The oral arguments before SCOTUS in 303 Creative LLC v. Elenis (https://www.oyez.org/cases/2022/21-476) (full disclosure – I am in the midst of listening to the arguments and yet to complete) superbly illustrate the role of the law in balancing completing societal claims and interests and, equally, the extraordinary complexity involved in achieving that balance.
The Supreme Court of the United States is considering, here, the case of a website designer who contests a Colorado law that prohibits her from discriminating amongst customers on the basis of sexual orientation. She argues that the law cannot be applied to her because her work involves ‘speech’ and, thus, compelling her to create websites for same-sex couples would violate her First Amendment rights.
Each right is of great value –the societal interests in protecting the right to express oneself (which includes the right not to express something) and the right of non-discrimination on grounds of sexuality are of equal importance. The to-and-fro amongst Court and counsel shows the difficulty of balancing those two competing social claims.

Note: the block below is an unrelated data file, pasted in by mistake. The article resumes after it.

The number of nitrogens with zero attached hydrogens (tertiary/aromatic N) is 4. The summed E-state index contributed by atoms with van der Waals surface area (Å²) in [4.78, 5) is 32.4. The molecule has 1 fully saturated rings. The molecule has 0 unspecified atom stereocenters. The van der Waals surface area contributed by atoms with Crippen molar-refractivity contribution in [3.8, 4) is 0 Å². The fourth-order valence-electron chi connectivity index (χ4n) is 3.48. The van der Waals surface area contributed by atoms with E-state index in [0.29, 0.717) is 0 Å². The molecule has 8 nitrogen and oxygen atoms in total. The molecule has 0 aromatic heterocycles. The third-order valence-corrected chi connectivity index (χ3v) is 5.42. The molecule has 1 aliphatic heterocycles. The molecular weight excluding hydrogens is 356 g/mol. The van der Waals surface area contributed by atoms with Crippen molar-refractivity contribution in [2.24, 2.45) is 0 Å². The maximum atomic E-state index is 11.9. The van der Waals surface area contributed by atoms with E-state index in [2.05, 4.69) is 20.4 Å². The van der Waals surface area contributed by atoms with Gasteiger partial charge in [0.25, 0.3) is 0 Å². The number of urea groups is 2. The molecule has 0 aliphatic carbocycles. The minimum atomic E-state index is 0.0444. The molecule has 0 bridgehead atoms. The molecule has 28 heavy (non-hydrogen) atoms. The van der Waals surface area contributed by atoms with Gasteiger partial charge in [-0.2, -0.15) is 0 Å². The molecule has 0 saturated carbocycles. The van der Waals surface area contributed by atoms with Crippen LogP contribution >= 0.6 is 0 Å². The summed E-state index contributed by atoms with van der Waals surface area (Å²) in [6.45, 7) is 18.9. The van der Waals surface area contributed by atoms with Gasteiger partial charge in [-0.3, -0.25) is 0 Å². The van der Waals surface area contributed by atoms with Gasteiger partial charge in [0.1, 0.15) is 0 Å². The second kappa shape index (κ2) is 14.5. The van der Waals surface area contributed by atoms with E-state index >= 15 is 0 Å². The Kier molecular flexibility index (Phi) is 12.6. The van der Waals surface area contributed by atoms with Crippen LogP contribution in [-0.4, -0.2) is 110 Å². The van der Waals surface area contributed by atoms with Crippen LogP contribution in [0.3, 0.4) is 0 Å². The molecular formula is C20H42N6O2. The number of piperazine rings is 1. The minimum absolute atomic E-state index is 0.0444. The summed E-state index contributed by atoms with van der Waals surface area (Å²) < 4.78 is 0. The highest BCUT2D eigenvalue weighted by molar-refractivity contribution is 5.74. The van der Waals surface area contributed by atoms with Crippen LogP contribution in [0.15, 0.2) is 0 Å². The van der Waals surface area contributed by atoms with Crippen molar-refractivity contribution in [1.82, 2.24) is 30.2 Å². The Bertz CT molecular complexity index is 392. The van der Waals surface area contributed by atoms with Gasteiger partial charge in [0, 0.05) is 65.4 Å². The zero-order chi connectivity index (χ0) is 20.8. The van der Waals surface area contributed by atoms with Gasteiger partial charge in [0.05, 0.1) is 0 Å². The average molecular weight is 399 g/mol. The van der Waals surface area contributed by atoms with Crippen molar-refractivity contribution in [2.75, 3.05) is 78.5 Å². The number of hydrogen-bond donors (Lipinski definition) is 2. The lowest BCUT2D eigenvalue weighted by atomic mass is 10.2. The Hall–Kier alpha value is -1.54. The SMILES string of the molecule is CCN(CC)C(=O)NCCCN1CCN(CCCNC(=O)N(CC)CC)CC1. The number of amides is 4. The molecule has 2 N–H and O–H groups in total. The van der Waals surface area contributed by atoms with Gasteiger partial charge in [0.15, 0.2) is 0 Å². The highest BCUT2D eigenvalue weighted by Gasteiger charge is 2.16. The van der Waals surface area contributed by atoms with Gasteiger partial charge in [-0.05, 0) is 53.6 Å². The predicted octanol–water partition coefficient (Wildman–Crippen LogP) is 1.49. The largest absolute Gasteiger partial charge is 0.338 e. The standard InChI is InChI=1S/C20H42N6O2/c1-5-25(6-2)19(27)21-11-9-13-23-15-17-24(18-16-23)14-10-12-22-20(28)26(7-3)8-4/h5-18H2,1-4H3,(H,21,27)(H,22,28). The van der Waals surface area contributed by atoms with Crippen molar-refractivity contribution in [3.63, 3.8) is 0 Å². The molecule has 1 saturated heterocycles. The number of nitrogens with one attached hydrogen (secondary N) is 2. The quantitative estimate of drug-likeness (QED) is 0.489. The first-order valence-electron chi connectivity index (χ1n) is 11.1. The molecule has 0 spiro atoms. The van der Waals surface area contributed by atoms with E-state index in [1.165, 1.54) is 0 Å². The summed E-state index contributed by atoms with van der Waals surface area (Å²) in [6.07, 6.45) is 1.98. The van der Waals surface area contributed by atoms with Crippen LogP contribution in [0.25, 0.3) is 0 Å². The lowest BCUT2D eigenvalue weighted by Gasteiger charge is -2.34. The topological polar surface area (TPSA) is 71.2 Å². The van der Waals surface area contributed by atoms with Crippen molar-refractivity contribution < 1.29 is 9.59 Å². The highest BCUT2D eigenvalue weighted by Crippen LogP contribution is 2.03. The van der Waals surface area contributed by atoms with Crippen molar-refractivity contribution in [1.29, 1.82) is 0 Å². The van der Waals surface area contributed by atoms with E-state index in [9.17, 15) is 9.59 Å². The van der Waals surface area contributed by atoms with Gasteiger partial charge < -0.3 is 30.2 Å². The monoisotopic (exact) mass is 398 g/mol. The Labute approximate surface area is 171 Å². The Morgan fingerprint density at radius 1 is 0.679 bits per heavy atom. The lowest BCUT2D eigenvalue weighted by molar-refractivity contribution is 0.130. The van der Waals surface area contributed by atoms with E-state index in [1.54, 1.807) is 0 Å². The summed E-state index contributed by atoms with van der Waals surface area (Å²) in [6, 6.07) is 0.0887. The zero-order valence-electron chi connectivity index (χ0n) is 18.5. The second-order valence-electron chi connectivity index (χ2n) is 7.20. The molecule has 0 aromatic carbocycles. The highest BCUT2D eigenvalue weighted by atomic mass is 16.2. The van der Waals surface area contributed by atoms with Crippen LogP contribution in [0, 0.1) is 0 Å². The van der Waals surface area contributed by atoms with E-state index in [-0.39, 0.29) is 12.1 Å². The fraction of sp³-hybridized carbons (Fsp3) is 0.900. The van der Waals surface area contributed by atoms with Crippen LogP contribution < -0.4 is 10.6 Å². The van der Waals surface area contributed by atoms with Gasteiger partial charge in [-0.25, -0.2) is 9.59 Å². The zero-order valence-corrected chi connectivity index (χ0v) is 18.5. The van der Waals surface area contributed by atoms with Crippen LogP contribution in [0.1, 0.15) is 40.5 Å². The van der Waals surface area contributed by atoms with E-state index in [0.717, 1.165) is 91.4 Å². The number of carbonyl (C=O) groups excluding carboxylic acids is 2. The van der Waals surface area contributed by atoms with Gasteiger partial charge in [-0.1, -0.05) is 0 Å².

The case also raises very interesting questions about what constitutes ‘speech’ and what is a ‘public accommodation’ (since the law compels her to offer the services only if she falls within the definition of a public accommodation). Separately, the granularity and preparedness of the Justices is remarkable – perhaps an emphasis on disposal pushes these values of judicial decision-making to the background? At the same time, Indian judges superbly balance similar interests routinely, which is extraordinary given the far more trying circumstances (of pendency and workload) in which they operate.